“My Sister is now building an obleix to answer a vistow from the bake of Castletown house; it will cost her three or four hundred pounds at least, but I believe more. I really wonder how she can dow so much and live as she duse.”- Mary Jones March 1740. (Sister of Katherine Conolly)
I have very vivid memories of visiting Conolly’s Folly when I was a child, the sheer height of the obelisk captured my imagination and not understanding fully what its purpose was led to a greater interest in finding out why and when it was built. Before I explain about the Folly’s origins I must say that my visit was a slight disappointment owing to the fact that the structure is now surrounded by a ridiculously high security fence, as a child I liked being able to go under the arches and the fact that it lay untouched in a field had made it truly magical. Thankfully there seems to be a campaign generating pace to try and find a permanent solution to both protecting the Folly and also allowing for better access.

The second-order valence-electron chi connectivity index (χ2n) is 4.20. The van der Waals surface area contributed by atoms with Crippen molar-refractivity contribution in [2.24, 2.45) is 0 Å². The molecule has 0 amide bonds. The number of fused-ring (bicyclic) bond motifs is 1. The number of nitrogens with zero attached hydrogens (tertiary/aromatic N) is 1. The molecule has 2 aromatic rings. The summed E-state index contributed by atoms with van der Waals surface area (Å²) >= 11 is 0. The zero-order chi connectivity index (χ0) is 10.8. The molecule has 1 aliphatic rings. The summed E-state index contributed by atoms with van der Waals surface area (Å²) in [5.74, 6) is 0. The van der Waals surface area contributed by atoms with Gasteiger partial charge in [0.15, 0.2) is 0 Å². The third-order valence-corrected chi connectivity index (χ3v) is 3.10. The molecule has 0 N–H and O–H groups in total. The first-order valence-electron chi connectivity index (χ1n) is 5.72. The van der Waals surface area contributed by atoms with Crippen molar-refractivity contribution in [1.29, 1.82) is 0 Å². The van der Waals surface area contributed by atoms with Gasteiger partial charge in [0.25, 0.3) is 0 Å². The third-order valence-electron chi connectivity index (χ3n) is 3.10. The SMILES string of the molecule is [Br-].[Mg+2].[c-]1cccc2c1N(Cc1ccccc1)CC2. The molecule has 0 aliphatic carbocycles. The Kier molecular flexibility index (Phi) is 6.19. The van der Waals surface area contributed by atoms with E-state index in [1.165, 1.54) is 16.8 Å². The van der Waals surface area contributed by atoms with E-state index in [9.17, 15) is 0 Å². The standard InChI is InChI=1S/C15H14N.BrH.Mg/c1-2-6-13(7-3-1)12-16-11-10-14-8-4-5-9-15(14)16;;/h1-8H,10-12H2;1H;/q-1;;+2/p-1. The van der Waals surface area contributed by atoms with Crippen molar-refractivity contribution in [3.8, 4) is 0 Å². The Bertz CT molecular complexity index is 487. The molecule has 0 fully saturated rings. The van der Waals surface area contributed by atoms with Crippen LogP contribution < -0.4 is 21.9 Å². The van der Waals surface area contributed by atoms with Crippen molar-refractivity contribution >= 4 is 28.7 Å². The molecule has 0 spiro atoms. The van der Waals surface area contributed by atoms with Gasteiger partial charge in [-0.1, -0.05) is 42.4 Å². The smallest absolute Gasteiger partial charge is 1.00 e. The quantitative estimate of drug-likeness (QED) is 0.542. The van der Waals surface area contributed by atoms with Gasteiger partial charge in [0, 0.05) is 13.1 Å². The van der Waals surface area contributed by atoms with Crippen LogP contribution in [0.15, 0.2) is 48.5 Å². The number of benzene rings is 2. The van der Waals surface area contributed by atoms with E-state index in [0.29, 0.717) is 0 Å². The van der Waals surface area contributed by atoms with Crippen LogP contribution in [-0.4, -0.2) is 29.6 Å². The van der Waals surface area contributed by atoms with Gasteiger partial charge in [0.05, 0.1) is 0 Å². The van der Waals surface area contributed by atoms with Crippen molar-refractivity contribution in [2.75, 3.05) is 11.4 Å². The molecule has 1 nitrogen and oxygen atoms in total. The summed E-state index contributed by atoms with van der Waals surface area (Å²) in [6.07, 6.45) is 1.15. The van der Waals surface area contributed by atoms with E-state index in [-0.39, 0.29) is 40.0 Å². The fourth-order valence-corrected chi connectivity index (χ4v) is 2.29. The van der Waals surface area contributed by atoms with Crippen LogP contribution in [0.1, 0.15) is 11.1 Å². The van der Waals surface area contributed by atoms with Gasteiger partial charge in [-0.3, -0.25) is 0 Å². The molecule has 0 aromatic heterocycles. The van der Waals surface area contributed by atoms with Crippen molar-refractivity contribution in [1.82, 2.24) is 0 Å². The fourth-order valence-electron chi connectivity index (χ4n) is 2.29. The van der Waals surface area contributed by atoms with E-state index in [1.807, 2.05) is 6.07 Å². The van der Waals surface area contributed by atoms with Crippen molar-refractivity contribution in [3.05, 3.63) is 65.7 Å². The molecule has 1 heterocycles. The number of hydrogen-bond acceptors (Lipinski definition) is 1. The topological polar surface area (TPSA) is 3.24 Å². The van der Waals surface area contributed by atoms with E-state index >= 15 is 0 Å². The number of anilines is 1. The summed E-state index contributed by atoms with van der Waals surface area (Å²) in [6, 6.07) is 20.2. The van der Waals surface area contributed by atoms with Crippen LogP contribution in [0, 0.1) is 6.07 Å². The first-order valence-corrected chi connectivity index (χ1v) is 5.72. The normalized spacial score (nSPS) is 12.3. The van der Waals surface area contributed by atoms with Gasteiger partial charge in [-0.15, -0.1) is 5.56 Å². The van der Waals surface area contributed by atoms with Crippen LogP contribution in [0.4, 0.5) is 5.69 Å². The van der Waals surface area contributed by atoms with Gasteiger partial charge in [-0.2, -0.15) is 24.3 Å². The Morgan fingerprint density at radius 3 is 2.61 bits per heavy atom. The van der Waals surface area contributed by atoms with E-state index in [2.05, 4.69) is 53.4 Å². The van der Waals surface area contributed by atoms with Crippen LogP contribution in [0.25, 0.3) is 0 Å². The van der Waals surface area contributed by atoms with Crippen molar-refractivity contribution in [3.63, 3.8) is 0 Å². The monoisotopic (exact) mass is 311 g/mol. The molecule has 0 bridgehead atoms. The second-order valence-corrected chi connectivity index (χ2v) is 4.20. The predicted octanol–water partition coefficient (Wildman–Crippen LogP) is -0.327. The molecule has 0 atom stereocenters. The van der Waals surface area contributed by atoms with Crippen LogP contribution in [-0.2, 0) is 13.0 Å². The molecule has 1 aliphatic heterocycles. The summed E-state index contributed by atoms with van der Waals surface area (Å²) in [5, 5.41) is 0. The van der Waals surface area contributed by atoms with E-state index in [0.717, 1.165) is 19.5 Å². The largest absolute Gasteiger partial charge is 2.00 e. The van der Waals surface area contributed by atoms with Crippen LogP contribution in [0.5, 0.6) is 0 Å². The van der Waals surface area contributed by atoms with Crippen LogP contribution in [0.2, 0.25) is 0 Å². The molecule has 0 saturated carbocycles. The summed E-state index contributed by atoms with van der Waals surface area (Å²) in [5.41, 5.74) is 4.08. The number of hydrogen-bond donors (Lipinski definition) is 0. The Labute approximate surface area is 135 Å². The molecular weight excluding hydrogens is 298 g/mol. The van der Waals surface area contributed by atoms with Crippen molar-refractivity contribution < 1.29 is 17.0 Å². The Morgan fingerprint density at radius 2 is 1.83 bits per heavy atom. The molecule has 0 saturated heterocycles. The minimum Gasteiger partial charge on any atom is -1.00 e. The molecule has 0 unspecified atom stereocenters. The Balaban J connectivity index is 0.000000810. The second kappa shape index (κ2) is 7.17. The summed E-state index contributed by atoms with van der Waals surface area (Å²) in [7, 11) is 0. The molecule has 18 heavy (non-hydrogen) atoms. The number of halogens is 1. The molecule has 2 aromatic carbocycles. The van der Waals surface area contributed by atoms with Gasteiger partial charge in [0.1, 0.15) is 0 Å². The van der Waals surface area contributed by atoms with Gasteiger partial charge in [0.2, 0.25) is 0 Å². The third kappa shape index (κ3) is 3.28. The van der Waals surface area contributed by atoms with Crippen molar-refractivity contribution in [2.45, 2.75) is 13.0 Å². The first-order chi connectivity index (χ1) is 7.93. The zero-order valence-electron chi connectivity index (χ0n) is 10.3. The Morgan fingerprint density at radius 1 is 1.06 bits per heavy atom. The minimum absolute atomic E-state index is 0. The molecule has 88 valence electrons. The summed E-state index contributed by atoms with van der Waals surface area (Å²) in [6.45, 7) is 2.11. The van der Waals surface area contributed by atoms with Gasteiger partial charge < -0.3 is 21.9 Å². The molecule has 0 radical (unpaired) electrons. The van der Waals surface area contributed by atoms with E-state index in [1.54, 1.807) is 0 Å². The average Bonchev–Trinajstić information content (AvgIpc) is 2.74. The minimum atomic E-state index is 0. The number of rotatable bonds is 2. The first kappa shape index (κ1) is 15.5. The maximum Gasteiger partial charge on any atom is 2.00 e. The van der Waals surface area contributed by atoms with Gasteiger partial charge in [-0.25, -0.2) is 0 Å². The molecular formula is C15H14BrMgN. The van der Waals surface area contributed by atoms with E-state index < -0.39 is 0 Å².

The Folly was originally built as a famine relief project during the winter of 1739/40 for the starving tenants of Castletown. The obelisk is visible from the windows of the long gallery in nearby Castletown House and marks the end of a four kilometre vista at the rear of the house, however the structure actually stands on the neighbouring Carton estate. The Folly’s construction was funded by Katherine Conolly for around £400 and was designed by the German architect Richard Castle who also designed Leinster House and Powerscourt House to name just two. It stands 42 metres in height and is composed of several arches adorned with eagles and stone pineapples! It is topped with a massive obelisk pillar.
Though the fence is extremely irritating Conolly’s Folly is certainly worth a visit, and hopefully in time an alternative and more fitting form of protection can be erected.
GPS: 53.36944, -6.55991